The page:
[MMTK] Minimization module

khinsen at cea.fr khinsen at cea.fr
Mon Nov 7 09:31:01 CET 2005


On 06.11.2005, at 06:24, vanitha at cs.wisc.edu wrote:

> I need to add a new minimization algorithm to MMTK. I'm assuming  
> that this
> would entail changes to Minimization.py, MMTK_minimization.c and a  
> total
> recompile (I installed MMTK from source). Am I right? Or is there an
> easier way to do this like recompiling just the necessary source  
> files?

These are actually two questions:

1) How best to add a minimization algorithm to MMTK.
2) How to handle compilation/installation.

Question 2) is the simpler one, so I'll answer that one first. When  
you install from source, you unpack the tar file and do "python  
setup.py build" followed by "python setup.py install", which might  
require administrator privileges. Most users would then normally  
remove the source code directory. However, if you keep it, you can  
make changes to the sources and then just redo the "build" and  
"install" steps, in which case "build" will only recompile the files  
that actually changed. There is no need to recompile everything as  
long as you don't delete the subdirectory "build" that is created by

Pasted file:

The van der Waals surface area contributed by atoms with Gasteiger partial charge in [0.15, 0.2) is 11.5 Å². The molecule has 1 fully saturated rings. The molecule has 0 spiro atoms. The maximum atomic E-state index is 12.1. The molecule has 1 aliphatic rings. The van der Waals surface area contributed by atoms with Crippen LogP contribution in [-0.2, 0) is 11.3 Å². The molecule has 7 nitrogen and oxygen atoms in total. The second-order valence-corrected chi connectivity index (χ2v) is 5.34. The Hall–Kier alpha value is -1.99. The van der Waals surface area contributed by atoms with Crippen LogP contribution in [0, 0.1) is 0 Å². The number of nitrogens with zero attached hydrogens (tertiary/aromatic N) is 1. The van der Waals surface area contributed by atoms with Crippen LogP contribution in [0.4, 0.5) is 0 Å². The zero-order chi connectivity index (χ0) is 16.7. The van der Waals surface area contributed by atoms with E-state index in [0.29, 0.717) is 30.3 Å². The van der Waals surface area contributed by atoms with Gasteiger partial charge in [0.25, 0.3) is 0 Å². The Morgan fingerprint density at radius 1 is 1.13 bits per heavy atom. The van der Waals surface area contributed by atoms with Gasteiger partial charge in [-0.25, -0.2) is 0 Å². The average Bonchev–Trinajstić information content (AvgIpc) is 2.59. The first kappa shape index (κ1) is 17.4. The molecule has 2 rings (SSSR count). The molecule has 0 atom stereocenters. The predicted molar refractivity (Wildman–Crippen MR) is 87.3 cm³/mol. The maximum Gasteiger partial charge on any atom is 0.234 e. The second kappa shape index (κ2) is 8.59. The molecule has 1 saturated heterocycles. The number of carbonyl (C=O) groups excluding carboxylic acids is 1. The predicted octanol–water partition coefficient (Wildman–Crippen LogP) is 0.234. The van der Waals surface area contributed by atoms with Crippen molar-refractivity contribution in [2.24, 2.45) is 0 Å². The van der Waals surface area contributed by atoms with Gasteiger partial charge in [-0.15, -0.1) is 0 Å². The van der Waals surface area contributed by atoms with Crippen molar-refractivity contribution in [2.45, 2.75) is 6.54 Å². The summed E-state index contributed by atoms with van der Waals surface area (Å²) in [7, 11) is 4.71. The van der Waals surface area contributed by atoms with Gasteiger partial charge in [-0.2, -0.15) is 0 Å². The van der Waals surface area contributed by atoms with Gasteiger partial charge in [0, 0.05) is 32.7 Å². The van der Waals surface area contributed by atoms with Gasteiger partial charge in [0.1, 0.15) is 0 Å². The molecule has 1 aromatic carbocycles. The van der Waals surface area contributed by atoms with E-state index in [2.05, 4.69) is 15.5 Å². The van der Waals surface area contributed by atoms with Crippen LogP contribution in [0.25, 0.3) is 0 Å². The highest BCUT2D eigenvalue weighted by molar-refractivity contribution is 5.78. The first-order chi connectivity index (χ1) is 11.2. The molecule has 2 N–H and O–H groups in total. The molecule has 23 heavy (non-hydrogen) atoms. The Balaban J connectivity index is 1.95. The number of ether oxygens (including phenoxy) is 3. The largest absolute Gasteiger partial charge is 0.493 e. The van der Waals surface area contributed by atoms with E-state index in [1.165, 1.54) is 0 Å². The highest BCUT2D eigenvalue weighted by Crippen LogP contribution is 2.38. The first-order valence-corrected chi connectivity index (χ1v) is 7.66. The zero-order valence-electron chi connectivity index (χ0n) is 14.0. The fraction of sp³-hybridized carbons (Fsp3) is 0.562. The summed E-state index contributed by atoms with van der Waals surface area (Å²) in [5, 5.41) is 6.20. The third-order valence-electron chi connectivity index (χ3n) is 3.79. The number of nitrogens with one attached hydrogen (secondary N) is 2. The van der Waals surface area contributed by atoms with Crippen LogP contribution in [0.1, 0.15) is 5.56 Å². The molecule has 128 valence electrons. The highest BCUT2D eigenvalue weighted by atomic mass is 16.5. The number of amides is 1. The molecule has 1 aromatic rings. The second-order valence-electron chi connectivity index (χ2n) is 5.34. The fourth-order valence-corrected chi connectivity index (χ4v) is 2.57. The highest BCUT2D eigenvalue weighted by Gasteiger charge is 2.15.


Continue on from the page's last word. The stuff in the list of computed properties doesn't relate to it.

the build process.

As for adding a minimization algorithm to MMTK, there are several  
options. You can, as you suggest, modify Minimization.py and  
MMTK_minimization.c. This is the simplest approach if your algorithm  
is a minor modification of something already there, and if you plan  
to use it only for yourself or submit it for inclusion in the  
official distribution.

The most important alternative is to add a new Python module plus a  
new C or Pyrex module, following the model of Minimization.py and  
MMTK_minimization.py. An example of this approach (for integrators,  
but that's nearly the same) is given in Examples/LangevinDynamics.  
This is a bit more effort to set up, but the advantages of this  
approach are numerous:

1) You don't need to change the existing MMTK code, which means you  
cannot break anything there.

2) You can keep your code separate from MMTK, install it separately  
(even in a different directory), and distribute it independently, for  
example to collaborators for testing. Those users can then be sure  
that installing your add-on won't break their existing MMTK  
installation.

3) You can use tools that weren't available when I wrote the initial  
minimization code, in particular Pyrex.

You can also look at Examples/ForceFields to see how to write and  
package independent add-on modules.

Konrad.
--
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Konrad Hinsen
Laboratoire Leon Brillouin (CEA-CNRS), CEA Saclay,
91191 Gif-sur-Yvette Cedex, France
Tel.: +33-1 69 08 79 25
Fax: +33-1 69 08 82 61
E-Mail: khinsen at cea.fr
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